We noticed that some of the clusters share the same circuits as shown in Figure 3. We observe that the group with the hb-anterior dip largely overlaps with the tll bump cluster and also with one of the gt clusters. This means that the features in hb, tll and gt share a common circuit topology (see Venn-diagram Figure S1 in Additional file 1).
The differences between the profiles may be explained by variability in circuit topology or by differences in parameter magnitude. By comparing the parameters of the different groups using a T-test, we find that parameters of group 2 and group 3 do not show any significant differences, and therefore are combined into one group 2-3. Comparison of group 1 and group 2-3 yields three parameters: (Table 1). In Group 2-3 Gt represses hb and causes the anterior hb dip. Also, tll activation by Gt is considerably decreased, leading to higher production of tll, which causes the tll-bump. Comparison of group 1 and 4 shows that Kr autoactivation is strong and repression by Gt is weak within group 4 (Table 2). This combination causes a local increased production of Kr on the domain where Gt is expressed. A consequence of the strong autoactivation would be a higher level of Kr all along the A-P axis. This is prevented by increased repression through Hb and Kni. Also, the weaker production rate of Kr compensates for the strong autoactivation.
Pattern stability at later times
During gastrulation most of the gap domains, maternal bcd and cad disappear within 30 min. The anterior hb domain disappears rapidly during gastrulation , while posterior hb domain can still be detected for a few more hours until the end of germ band extension . Central Kr domain decays rapidly after the onset of gastrulation [18, 19]. Posterior gt domain disappears rapidly during gastrulation while the anterior domains persist for a few hours but change quite drastically and become involved in organ formation [20–22]. The entire kni domain and the posterior domain of tll disappear rapidly after gastrulation [23, 24].
The long-term dynamics of the circuits should show if the model is able to predict the disappearance of the gap gene domains, and provide information about the asymptotic stability of the model and potentially gives its attractors. The parameters were obtained by fitting the model to real data until gastrulation time. To study long term dynamics we simulated all circuits for an extended period (see Methods, Additional file 1 and Additional files 2, 3, 4, 5 where long term dynamic movies are shown). We classified the behavior into the following groups:
1. stable patterns: 64 circuits, where tll and cad domains disappear completely in most cases. This group is composed of three sub-groups
(a) 9 circuits show a rudimentary gap gene pattern with all gene domains more or less well defined. (Figures 4-A, B).
(b) 27 circuits develop an uniform hb domain that covers the whole embryo. (Figures 4-C, D).
(c) 28 circuits show variable stable patterns with expanding or disappearing domains.
2. Oscillatory patterns: (37 circuits) with the two sub-groups:
(a) 18 circuits with cad, hb, gt and tll showing posterior oscillations, while Kr and kni domains disappear. (Figures 4-E, F).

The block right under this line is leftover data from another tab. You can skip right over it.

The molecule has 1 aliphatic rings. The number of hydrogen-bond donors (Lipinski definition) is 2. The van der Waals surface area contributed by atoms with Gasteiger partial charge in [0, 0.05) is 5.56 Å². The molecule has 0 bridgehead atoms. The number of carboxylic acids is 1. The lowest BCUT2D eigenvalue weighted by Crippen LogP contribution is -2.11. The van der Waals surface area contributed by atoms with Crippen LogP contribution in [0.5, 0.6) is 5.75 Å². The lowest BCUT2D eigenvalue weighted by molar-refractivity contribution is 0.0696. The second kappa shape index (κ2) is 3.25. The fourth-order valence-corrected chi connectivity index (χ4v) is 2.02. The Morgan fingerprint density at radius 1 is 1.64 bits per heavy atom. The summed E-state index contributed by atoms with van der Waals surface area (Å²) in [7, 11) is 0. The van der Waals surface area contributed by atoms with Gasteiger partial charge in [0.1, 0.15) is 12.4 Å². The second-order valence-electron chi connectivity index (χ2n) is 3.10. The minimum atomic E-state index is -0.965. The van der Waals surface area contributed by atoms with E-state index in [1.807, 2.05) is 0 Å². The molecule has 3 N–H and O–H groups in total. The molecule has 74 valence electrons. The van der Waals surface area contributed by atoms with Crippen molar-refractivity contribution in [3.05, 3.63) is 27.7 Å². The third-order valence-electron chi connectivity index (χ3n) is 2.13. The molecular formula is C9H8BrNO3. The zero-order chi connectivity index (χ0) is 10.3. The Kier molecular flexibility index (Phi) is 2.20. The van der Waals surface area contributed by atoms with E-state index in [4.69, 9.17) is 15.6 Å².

(b) 19 circuits where all genes oscillate but tll, which disappears (Figures 4-G, H).
We have compared parameters using T-tests and the average circuit topology (see Table 3, 4 and 5). From Table 3, we see that the main difference between the two stable patterns is the strong hb autoactivation in the group with expanded hb. In some of the oscillatory circuits (Figure 4-H), we observed a basic motif composed of autoactivation and negative feedback loops. It can be shown theoretically that the minimal requirement for oscillations to occur in a two-gene network is that an activator activates its repressor and also itself. Nevertheless, the positive and negative feedback loops may be indirect and also the actual parameter values may prevent the formation of oscillations even if the minimal requirement for oscillations is present. In the first oscillatory group we observe the basic motif for oscillation between Hb and Gt (Figure 5-H). In the data we observe that the anterior hb peak slightly collapses, however it collapses more at the position of the anterior gt peak. In a number of circuits the fit to Hb is improved by repression of hb by Gt (group 2 cluster analysis). Almost all members of this group show oscillations. Hb in this group has an intermediate autoactivation (the group with strong autoactivation does not show oscillations) and Cad activates hb leading to constitutive activation of posterior hb. Next to the hb-gt oscillatory motif we see similar motifs with Tll. When negative feedback interactions are removed we observe that the corresponding gene does not oscillate any longer. Although the connections in these motifs are weak the behavior at later times is strongly affected.
From the two previous analyses and T-tests, we see that parameters differ from circuit to circuit leading to different behaviour. This might be a sign of overfitting, which can be determined by looking at the correlation matrix of all the parameters (Figure 5). Because of compensation mechanisms parameters may not be identifiable. Examples of these are promoter and decay rates, which both scale the expression profile.